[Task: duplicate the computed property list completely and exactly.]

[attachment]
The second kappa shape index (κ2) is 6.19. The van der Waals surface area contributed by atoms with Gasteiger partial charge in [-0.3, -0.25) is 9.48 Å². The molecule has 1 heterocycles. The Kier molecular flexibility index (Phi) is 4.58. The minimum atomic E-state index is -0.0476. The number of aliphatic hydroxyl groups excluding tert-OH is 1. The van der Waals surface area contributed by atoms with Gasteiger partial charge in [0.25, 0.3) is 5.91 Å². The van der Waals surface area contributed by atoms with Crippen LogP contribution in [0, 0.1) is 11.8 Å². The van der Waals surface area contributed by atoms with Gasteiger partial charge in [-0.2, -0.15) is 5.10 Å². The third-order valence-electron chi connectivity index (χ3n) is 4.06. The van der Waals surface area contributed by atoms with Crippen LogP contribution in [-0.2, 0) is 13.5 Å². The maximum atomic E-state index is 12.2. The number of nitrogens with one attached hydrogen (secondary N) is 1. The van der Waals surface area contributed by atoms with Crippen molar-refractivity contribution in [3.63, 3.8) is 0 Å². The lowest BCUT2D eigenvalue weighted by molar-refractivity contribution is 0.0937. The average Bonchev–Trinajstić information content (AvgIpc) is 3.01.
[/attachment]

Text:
The second kappa shape index (κ2) is 6.19. The van der Waals surface area contributed by atoms with Gasteiger partial charge in [-0.3, -0.25) is 9.48 Å². The molecule has 1 heterocycles. The Kier molecular flexibility index (Phi) is 4.58. The minimum atomic E-state index is -0.0476. The number of aliphatic hydroxyl groups excluding tert-OH is 1. The van der Waals surface area contributed by atoms with Gasteiger partial charge in [0.25, 0.3) is 5.91 Å². The van der Waals surface area contributed by atoms with Crippen LogP contribution in [0, 0.1) is 11.8 Å². The van der Waals surface area contributed by atoms with Gasteiger partial charge in [-0.2, -0.15) is 5.10 Å². The third-order valence-electron chi connectivity index (χ3n) is 4.06. The van der Waals surface area contributed by atoms with Crippen LogP contribution in [-0.2, 0) is 13.5 Å². The maximum atomic E-state index is 12.2. The number of nitrogens with one attached hydrogen (secondary N) is 1. The van der Waals surface area contributed by atoms with Crippen molar-refractivity contribution in [3.63, 3.8) is 0 Å². The lowest BCUT2D eigenvalue weighted by molar-refractivity contribution is 0.0937. The average Bonchev–Trinajstić information content (AvgIpc) is 3.01.